ERROR LEVEL ANALYSIS

Error level Analysis is the analysis of compression levels and errors in digital images. This form of analysis can only occur for images that undergo ‘lossy’ compression (different from ‘lossless’ compression).The most common images that undergo lossy compression are JPEGs (Joint Photographic Experts Group)

Compression is applied to many digital files i.e. images, audios, videos so as to reduce their size and enable easier transmission, save on disk space etc. Lossy compression is applied to audio, video and image files while lossless compression is normally applied to text files. Lossy compression is applied uniformly to a multimedia file resulting in uniform compression levels across the individual file. This involves the removal/discarding of small bits of information throughout the file homogeneously.

So how does Error Level Analysis work? The image in question is saved at a particular degree of compression and this saved & compressed image is compared to the original. When different levels of compression artefacts are found, it could be inferred that some parts did undergo compression more times than others or different kinds of compression have been applied to different parts of the file under question.

Recently edited parts of the image appear brighter while those that have been resaved multiple times appear darker. A comparison must be done ‘edges against edges’ and ‘surfaces against surfaces’. An image should have similar coloring while on ELA and dissimilar sections of an image should be treated suspiciously.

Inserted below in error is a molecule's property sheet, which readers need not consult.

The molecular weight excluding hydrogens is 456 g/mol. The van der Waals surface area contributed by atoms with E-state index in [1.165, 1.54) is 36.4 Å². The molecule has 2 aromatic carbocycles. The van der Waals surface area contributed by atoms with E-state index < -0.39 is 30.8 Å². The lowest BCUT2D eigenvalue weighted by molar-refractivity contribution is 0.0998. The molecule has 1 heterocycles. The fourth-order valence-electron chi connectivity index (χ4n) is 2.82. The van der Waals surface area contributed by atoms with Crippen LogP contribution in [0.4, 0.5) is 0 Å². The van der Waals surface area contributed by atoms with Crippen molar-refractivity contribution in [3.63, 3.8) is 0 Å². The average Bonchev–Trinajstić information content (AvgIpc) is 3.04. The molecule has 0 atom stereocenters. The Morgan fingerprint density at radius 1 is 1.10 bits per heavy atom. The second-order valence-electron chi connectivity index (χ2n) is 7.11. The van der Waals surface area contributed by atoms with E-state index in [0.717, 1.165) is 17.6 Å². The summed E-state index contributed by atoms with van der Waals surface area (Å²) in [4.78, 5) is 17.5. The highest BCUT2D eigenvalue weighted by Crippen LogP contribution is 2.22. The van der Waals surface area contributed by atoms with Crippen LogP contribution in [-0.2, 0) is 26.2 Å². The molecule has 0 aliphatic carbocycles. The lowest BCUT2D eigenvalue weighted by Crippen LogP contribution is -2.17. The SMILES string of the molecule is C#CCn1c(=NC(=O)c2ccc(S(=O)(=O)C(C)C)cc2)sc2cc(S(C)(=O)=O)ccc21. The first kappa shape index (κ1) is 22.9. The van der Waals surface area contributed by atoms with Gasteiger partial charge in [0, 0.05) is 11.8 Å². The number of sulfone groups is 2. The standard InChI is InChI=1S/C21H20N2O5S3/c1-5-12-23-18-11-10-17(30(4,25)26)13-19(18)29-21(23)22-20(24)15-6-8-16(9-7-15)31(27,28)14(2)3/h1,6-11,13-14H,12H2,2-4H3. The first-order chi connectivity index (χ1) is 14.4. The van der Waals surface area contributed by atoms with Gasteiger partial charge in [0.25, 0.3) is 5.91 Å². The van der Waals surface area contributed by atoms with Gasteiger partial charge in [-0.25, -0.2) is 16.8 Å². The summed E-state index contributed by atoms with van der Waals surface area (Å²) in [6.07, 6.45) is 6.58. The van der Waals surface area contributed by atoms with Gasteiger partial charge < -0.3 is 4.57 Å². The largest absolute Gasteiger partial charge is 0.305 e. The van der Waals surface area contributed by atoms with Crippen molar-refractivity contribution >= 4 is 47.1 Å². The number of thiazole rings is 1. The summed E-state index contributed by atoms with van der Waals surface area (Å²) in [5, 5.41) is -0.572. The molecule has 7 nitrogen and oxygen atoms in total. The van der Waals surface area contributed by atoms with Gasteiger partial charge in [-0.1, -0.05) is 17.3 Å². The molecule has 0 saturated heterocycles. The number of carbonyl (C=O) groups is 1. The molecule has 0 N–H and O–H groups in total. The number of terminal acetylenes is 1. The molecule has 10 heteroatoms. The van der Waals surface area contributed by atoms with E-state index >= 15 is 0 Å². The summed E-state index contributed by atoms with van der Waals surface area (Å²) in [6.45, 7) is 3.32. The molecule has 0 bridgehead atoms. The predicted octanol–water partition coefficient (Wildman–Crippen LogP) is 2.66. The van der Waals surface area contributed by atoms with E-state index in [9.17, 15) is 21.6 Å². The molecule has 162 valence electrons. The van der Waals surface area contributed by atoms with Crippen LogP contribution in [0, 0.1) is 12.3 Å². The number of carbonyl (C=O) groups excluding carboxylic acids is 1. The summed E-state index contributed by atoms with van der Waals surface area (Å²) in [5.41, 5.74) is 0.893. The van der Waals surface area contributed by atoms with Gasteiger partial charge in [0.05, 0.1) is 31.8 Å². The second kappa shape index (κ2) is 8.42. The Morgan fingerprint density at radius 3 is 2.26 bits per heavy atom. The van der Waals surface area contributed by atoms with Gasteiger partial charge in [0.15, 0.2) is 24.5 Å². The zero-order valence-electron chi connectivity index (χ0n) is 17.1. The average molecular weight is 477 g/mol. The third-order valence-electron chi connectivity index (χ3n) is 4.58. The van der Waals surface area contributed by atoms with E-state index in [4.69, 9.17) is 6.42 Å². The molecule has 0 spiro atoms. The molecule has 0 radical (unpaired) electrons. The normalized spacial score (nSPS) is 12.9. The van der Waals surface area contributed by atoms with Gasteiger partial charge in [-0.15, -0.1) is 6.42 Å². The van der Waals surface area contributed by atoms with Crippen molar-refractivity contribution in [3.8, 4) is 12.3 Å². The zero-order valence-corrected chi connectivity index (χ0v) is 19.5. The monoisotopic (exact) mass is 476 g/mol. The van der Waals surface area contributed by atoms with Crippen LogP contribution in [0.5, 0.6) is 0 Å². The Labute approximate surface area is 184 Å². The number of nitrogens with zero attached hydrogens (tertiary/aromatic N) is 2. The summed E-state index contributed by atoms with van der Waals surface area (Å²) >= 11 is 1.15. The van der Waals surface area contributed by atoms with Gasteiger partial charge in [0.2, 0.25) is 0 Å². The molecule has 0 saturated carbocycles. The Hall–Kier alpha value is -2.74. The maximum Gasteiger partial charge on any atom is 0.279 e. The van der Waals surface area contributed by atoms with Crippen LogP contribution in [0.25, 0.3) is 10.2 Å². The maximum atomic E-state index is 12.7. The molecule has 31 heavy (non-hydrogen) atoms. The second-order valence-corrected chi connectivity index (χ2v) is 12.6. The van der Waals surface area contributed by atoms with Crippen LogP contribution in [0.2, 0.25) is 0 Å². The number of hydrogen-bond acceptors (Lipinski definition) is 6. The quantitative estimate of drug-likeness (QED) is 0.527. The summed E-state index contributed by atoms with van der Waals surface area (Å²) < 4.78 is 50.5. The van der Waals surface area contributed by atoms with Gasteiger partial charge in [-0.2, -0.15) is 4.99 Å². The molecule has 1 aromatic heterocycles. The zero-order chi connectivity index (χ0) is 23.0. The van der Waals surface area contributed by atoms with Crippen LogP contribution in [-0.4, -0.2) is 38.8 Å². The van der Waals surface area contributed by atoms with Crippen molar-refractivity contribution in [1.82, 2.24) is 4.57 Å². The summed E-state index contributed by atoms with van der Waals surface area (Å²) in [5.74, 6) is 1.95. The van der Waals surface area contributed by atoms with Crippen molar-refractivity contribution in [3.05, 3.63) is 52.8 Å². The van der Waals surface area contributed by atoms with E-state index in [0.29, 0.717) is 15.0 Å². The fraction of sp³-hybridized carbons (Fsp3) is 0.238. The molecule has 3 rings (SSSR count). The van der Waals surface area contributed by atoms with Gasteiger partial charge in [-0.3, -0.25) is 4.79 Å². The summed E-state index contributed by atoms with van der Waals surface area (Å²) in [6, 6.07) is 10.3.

A downside to E.L analysis is when an image has been resaved multiple times, more resaves during the analysis will not alter the image thus there will be no discernible differences to allow for comparison with the original. Moreover, ELA has to be corroborated by other evidence and cannot be construed as undeniable evidence of image manipulation.

http://fotoforensics.com/ allows for free Error Level analysis of photos and other images.

Sample image analysis:

i)Edited image

ii)ELA of image (i)

From the above, we can tell which areas of the image that were edited as areas that are most recent appear brighter than the ‘older’ areas of the image.